Suit seeks to limit shackling of immigration detainees in court
Civil rights attorneys in San Francisco have sued federal authorities, demanding an end to the alleged practice of shackling all adult detainees -- even the elderly and disabled -- during immigration court proceedings.
The class-action lawsuit, filed in U.S. District Court by the American Civil Liberties Union and the Lawyers' Committee for Civil Rights, contends that Immigration and Customs Enforcement and the Department of Homeland Security are violating the constitutional rights of detainees by failing to make case-by-case determinations of the need for shackling.
“Physical restraints are meant for those who pose significant risk to themselves or others,” ACLU attorney Julia Harumi Mass said in a statement. “There’s a big difference between Hannibal Lecter and your neighbor’s nanny.”
Among the named plaintiffs is 35-year-old Uelian De Abadi-Peixoto, a Brazilian asylum applicant and domestic violence survivor who has plastic and steel plates in her knees, legs, feet, back, and head from previous injuries. She currently is in immigration custody in Yuba County.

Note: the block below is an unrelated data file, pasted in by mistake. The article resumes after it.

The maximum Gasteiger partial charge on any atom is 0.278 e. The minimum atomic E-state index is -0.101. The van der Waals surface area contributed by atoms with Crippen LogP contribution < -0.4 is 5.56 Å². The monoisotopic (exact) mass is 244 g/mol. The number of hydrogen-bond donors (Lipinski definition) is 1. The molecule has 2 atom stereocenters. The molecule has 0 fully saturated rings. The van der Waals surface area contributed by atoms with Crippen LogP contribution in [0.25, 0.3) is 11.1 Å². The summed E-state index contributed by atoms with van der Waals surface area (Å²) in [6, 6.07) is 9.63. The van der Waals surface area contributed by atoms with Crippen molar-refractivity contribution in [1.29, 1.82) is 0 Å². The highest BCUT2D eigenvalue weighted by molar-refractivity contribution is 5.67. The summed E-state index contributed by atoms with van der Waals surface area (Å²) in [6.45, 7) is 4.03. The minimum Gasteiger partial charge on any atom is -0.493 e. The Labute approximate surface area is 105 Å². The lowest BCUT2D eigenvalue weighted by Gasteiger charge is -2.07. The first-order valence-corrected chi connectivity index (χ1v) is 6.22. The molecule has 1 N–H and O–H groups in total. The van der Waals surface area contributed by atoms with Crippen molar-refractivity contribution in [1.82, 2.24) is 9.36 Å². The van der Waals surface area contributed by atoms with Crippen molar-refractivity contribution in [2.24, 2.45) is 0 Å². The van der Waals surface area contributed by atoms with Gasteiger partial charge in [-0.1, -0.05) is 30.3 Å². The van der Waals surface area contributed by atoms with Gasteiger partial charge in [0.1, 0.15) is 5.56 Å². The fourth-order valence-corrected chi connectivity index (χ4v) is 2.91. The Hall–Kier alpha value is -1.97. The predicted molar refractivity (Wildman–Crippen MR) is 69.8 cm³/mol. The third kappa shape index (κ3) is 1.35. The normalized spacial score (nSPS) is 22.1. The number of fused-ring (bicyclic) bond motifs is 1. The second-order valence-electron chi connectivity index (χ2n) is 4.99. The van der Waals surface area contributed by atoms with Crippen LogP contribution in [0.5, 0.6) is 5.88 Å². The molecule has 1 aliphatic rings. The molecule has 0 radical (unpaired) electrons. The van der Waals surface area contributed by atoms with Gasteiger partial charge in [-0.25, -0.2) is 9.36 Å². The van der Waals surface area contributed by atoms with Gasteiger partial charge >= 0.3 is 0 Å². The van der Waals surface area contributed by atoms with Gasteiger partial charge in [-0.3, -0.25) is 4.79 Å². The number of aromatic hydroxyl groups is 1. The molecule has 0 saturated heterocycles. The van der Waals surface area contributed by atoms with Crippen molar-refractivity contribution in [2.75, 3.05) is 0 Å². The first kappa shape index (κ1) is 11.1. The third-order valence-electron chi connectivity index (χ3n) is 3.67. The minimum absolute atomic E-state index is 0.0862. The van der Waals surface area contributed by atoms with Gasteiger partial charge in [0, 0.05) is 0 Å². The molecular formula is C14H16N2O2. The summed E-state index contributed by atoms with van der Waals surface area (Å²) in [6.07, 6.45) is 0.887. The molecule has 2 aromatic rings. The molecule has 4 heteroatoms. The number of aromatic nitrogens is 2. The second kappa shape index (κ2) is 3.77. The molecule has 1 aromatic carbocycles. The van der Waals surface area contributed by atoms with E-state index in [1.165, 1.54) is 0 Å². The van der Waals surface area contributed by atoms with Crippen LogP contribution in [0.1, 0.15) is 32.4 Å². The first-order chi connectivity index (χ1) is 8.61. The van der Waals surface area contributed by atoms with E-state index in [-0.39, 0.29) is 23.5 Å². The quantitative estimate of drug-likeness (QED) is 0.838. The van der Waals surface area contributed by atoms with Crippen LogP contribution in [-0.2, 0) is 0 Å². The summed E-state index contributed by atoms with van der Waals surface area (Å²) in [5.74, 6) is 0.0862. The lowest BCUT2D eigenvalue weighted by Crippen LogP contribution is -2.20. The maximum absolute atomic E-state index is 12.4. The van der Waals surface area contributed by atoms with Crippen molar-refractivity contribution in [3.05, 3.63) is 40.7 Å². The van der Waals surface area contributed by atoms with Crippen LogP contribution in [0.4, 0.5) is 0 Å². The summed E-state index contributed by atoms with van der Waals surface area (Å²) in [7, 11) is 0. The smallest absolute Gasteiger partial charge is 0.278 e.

Despite having no history of violence or of being disruptive in court or in custody, the suit contends, De Abadi-Peixoto has had to wear ankle and wrist restraints with a belly chain during proceedings, aggravating her medical condition and stirring trauma of past abuse.
Plaintiffs attorneys said they focused the lawsuit on San Francisco, but that anecdotal evidence suggested across-the-board shackling occurs in other immigration jurisdictions, including Boston, Baltimore and Chicago. The suit seeks case-by-case review for detainees in San Francisco, but plaintiffs said they hoped to influence the practice nationwide.
ICE spokeswoman Lori Haley declined comment Wednesday, citing a longstanding agency policy not to discuss pending litigation.
-- Lee Romney in San Francisco